One of the most popular and entertaining .io games out there right now is If you've not played it you should definitely check it out. The game is pretty simple. You're a little ball and you bounce off the ground and various objects. You have some ability to affect your motion, but if you get bounced by some object or some other player so that you fly off the board you lose the game. It's a little bit like sumo wrestling that way.

Here is the (video) game plan: (1) Add gravity to the pong game. (2) Add horizontal forces that are controlled by the left and right arrow keys. (3) Optional Challenge #1: Add a game over, (4) Optional challenge #2: Add vertical forces (besides gravity) that are controlled by the up and down arrow keys. (5) Have fun!

Step 1. Check out this modified version of the pong game

Click here to look at this modified version of the pong game!

Very Important: Log in to your account! Then click "Duplicate" so you can have your own version of the code!!!

Press play there to run the code. The screen should look like this:

By the end of this activity your goal is to have green check marks next to all the objectives like this:

The steps below will help you achieve all these objectives!

Step 2. Look closely at the code!

function draw(){

    // Update velocity
    vy += deltaVy;
    // Update location
    y += vy*dt;
    ay = 0; // fix this!!
    deltaVy = ay*dt;
    if (y - blob_radius < 0) {
       vy = -vy;
    // Draw axes and other stuff
    // This will clear the screen and re-draw it

    // Add more graphics here before the end of draw()
} // end draw()   DO NOT ADD ANY CODE PAST THIS LINE!!!!

At this stage the ball shouldn't actually do anything when you run the code because gravity hasn't been added yet as you can see from clicking this link

Look closely at the code. What looks different from the pong game? Do parts of the code remind you of any other exercises?

Step 3. Add gravity to the code!

You may notice this code:

  ay = 0; // fix this!
  deltaVy = ay*dt;

The code above just means that there is no gravity (acceleration is zero). You may notice that near the beginning of the code there is now a variable g = 9.8;. Add gravity by setting ay = -g; What happens now? Your code should behave like this

Step 4. Give the ball an initial velocity!

Step 4a. Set vx = 15

Near the beginning of the program there is this code:

vx = 0;
vy = 0;

This sets the initial velocity of the ball. Change the code to this:

vx = 15;
vy = 0;

After you make this change your code should behave like this. The velocity vector isn't pointing perfectly straight up or straight down anymore, but the ball isn't moving to the right either.

Step 4b. Let the ball move horizontally

Look carefully at the code and modify it so that the ball actually moves horizontally. This is very much in the spirit of other exercises where things only move in 1D and you have to make it go in 2D (examples: Move the blob, Accelerate the blob and Planetoids)

Make sure your code acts like this! The ball should bounce a few times on the ground before it moves off the screen.

Step 5. Add horizontal forces!

The game would be a lot more fun if you could affect the motion of the ball with the arrow keys. Here is some code you can add to do that:

    Fx = 0;
    if (keyIsDown(LEFT_ARROW)) {
        Fx = -15;
    if (keyIsDown(RIGHT_ARROW)) {
        Fx = 15;
    Fnetx = Fx;  // why the extra step?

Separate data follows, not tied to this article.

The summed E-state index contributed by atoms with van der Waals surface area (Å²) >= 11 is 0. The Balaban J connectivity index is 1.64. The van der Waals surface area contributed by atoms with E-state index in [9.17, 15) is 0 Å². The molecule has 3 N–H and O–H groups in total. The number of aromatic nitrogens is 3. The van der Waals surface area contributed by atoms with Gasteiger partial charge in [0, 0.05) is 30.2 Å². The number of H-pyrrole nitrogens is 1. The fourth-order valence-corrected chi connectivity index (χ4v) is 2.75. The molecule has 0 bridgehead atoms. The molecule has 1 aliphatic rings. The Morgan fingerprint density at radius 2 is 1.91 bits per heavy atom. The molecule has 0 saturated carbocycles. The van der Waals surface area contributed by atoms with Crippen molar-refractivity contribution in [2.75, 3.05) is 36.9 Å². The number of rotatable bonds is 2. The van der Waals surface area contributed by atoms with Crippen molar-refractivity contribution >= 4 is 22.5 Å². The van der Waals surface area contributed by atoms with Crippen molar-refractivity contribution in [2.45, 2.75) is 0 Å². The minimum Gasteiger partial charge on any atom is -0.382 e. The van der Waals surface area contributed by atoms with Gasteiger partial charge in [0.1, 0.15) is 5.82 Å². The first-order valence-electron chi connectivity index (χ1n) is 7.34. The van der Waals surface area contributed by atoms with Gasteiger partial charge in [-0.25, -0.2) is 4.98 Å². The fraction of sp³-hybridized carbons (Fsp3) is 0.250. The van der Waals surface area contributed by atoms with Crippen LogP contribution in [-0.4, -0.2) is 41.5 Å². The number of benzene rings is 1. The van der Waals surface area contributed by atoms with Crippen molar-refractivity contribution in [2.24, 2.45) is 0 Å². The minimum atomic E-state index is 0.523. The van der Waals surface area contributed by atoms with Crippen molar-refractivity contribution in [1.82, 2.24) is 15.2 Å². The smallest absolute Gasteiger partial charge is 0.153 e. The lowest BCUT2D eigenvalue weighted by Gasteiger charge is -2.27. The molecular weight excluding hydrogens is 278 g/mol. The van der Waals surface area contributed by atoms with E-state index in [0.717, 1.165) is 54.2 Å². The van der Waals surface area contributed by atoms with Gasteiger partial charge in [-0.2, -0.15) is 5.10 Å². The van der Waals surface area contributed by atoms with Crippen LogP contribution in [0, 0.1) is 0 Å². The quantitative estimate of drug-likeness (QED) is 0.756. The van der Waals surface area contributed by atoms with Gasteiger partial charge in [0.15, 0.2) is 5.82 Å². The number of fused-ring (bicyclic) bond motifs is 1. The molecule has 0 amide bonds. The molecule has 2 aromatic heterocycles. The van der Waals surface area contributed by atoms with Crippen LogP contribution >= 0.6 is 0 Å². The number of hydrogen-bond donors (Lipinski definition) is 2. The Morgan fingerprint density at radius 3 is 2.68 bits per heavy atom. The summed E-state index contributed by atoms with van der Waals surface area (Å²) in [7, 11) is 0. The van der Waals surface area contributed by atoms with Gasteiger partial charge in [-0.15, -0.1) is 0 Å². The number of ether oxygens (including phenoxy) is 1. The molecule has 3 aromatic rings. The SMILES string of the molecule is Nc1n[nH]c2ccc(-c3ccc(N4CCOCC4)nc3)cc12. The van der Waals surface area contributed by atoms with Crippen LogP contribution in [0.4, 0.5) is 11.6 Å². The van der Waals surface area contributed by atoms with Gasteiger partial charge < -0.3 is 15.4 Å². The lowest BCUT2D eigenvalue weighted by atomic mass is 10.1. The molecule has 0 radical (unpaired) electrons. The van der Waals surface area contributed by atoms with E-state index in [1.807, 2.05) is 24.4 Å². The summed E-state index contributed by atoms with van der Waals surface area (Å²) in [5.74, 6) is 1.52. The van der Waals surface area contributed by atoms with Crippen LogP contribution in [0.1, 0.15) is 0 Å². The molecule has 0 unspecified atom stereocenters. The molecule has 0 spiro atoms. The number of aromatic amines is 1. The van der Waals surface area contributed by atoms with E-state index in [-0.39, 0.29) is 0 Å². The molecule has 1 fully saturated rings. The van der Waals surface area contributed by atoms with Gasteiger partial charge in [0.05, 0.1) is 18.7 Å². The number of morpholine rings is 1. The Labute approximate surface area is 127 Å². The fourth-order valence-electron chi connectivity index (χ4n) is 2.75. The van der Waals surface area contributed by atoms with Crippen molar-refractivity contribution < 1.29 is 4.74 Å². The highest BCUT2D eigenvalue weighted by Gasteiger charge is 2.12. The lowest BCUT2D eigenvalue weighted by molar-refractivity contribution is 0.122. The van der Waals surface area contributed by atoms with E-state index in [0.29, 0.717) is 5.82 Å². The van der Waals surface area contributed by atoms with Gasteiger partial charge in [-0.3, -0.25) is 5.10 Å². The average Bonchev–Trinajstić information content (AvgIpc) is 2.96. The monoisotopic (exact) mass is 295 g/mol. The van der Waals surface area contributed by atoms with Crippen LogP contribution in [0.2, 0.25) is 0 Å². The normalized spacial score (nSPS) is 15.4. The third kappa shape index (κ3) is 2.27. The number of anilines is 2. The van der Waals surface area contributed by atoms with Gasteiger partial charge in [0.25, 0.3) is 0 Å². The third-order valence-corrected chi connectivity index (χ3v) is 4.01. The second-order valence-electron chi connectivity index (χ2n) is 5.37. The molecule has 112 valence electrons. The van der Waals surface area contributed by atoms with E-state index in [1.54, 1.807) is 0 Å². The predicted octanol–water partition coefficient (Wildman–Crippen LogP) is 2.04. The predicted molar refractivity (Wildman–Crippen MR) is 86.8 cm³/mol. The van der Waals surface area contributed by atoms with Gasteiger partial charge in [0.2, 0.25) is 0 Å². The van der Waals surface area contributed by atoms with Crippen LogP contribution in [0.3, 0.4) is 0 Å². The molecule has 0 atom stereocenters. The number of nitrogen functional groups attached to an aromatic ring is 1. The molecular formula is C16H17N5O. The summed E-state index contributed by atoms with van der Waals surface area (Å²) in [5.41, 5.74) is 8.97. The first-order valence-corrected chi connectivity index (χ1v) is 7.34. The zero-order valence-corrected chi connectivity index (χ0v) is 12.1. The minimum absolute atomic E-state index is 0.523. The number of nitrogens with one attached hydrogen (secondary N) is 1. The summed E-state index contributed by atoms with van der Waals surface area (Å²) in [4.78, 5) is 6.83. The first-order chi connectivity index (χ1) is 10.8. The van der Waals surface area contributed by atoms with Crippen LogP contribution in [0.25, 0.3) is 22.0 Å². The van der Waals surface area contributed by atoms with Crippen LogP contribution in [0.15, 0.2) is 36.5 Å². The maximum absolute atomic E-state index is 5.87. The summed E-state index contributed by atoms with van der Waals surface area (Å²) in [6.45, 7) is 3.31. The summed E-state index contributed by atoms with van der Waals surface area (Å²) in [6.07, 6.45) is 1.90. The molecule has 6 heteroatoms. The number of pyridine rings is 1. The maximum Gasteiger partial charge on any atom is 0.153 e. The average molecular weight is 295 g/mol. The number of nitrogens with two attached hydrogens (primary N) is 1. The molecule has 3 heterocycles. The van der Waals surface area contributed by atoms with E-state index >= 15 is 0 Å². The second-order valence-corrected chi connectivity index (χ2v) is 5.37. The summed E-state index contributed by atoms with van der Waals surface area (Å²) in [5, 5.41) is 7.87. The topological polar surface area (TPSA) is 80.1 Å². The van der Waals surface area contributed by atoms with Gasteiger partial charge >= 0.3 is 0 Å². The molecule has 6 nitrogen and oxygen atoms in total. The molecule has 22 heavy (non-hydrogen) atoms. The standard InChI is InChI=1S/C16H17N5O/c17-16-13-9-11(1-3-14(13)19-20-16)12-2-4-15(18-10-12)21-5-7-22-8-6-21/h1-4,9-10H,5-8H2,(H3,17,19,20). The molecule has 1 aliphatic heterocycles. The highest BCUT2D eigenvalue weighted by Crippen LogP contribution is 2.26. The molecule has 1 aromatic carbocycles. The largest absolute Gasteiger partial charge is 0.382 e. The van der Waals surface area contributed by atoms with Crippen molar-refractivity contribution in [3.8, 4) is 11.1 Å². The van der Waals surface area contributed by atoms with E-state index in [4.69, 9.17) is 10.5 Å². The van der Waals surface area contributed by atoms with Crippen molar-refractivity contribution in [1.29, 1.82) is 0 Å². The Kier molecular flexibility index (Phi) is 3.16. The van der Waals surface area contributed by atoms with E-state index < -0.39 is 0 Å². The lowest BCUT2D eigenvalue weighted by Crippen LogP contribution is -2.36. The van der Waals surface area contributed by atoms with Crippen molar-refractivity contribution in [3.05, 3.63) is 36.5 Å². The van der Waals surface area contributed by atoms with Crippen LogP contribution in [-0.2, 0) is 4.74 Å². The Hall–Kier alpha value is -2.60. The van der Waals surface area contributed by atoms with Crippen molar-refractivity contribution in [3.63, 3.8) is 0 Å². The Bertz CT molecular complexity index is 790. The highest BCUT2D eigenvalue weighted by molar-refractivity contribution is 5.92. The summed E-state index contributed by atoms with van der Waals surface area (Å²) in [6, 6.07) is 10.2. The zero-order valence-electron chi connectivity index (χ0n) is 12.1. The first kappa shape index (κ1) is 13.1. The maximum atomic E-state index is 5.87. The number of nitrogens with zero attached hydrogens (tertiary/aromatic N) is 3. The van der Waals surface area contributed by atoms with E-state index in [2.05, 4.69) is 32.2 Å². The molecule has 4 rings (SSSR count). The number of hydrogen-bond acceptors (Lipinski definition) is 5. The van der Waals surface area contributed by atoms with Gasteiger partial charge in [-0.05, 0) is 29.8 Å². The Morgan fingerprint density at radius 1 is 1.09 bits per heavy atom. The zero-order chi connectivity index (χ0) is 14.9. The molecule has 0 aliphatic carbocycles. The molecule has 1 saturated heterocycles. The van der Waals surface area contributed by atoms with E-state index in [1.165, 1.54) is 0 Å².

ax = Fnetx/mass;
    deltaVx = ax*dt;

You should be able to drop this into the code and it should work. If it doesn't work, make sure you are updating BOTH the velocity in the x direction AND the velocity in the y direction!

Step 6. Add arrows to show the horizontal force

You can display the horizontal force (Fx) on the screen with this line of code:


Make sure you paste this code close to the other drawForce command!, otherwise it might not work because the code from Step 4 determines Fx, and because display() clears the screen

If you follow all these steps your code should behave like this! This is pretty close to the original game, at least in terms of the physics.

Step 7. Add code to show the path of the ball

After display(); you can add this code and it will show the path of the ship:

    for( i = 0; i < xhistory.length ; i+= 1) {

Step 8. Add a graph of $v_y$ versus time!

You can add a plot of $v_y$ versus time by adding this code to the program. You can put it anywhere after the display() function


Press the button above to copy the code to the clipboard. In the code editor press Control+V to paste it into the code.

Does the plot make sense to you? Why does it look so jagged like a sawtooth?

Step 9: Add a Game Over and modify the if statement that causes the bounce

In the game of the game over happens if the ball is y < 0, but if there is a floor on the bottom of the game (as many of the levels have), then that doesn't happen unless the ball is off the screen to the left or off the screen to the right.

Modify the code to add Game Over behavior like the game! To help get you started, here is the game over code from the Lunar Descent exercise

    if (y < 0) {
     drawText('Game Over!',0.42*width,height/2); 

Paste the above code into your program, but when you run the code you will notice that it doesn't do anything. This is because there is this code that changes vy before the object can get to y < 0

    if (y - blob_radius < 0) {
       vy = -vy;

This code is similar to what the real game does, but in the real game if your blob moves outside of the screen (x < 0 or x > width) it won't bounce when it gets close to y = 0, and instead it will trigger a game over. If you've never played before, here is a demo of how the "game" over behaves. Notice that the game over happens not when the blob reaches the edge of the screen, but after it passes the edge and then drops down to y < 0!

Try to get the behavior in the example you just played with by modifying this code:

    if (y - blob_radius < 0) {